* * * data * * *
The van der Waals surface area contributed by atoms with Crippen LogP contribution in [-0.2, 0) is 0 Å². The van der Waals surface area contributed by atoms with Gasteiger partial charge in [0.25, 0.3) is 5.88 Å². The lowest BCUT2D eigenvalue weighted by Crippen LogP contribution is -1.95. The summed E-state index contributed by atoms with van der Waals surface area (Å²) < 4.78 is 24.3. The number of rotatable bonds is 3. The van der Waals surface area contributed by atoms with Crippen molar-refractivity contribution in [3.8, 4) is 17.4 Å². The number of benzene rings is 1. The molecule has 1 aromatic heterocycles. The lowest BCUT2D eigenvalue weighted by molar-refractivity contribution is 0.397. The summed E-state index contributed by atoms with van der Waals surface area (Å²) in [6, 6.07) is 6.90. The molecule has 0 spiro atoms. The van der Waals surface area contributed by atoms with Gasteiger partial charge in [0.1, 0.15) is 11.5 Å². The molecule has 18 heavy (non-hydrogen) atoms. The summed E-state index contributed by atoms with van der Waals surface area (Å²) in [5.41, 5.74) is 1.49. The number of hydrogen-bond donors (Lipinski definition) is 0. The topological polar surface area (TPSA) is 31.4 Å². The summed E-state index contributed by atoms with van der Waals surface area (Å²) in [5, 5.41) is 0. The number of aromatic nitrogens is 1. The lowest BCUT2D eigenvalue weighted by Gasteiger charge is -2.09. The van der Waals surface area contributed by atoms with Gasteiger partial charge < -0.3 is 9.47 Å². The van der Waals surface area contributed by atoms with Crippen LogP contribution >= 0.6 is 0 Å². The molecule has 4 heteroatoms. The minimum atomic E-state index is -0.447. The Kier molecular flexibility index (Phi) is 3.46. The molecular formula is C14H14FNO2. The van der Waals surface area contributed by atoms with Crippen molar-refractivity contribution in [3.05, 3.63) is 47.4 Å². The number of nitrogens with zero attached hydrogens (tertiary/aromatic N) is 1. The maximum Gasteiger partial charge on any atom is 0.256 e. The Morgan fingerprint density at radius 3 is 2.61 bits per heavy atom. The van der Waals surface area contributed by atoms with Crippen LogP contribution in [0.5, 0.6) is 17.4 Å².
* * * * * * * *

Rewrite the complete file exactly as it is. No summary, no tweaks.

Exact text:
The van der Waals surface area contributed by atoms with Crippen LogP contribution in [-0.2, 0) is 0 Å². The van der Waals surface area contributed by atoms with Gasteiger partial charge in [0.25, 0.3) is 5.88 Å². The lowest BCUT2D eigenvalue weighted by Crippen LogP contribution is -1.95. The summed E-state index contributed by atoms with van der Waals surface area (Å²) < 4.78 is 24.3. The number of rotatable bonds is 3. The van der Waals surface area contributed by atoms with Crippen molar-refractivity contribution in [3.8, 4) is 17.4 Å². The number of benzene rings is 1. The molecule has 1 aromatic heterocycles. The lowest BCUT2D eigenvalue weighted by molar-refractivity contribution is 0.397. The summed E-state index contributed by atoms with van der Waals surface area (Å²) in [6, 6.07) is 6.90. The molecule has 0 spiro atoms. The van der Waals surface area contributed by atoms with Gasteiger partial charge in [0.1, 0.15) is 11.5 Å². The molecule has 18 heavy (non-hydrogen) atoms. The summed E-state index contributed by atoms with van der Waals surface area (Å²) in [5.41, 5.74) is 1.49. The number of hydrogen-bond donors (Lipinski definition) is 0. The topological polar surface area (TPSA) is 31.4 Å². The summed E-state index contributed by atoms with van der Waals surface area (Å²) in [5, 5.41) is 0. The number of aromatic nitrogens is 1. The lowest BCUT2D eigenvalue weighted by Gasteiger charge is -2.09. The van der Waals surface area contributed by atoms with Gasteiger partial charge < -0.3 is 9.47 Å². The van der Waals surface area contributed by atoms with Crippen LogP contribution >= 0.6 is 0 Å². The molecule has 4 heteroatoms. The minimum atomic E-state index is -0.447. The Kier molecular flexibility index (Phi) is 3.46. The molecular formula is C14H14FNO2. The van der Waals surface area contributed by atoms with Crippen molar-refractivity contribution in [3.05, 3.63) is 47.4 Å². The number of nitrogens with zero attached hydrogens (tertiary/aromatic N) is 1. The maximum Gasteiger partial charge on any atom is 0.256 e. The Morgan fingerprint density at radius 3 is 2.61 bits per heavy atom. The van der Waals surface area contributed by atoms with Crippen LogP contribution in [0.5, 0.6) is 17.4 Å².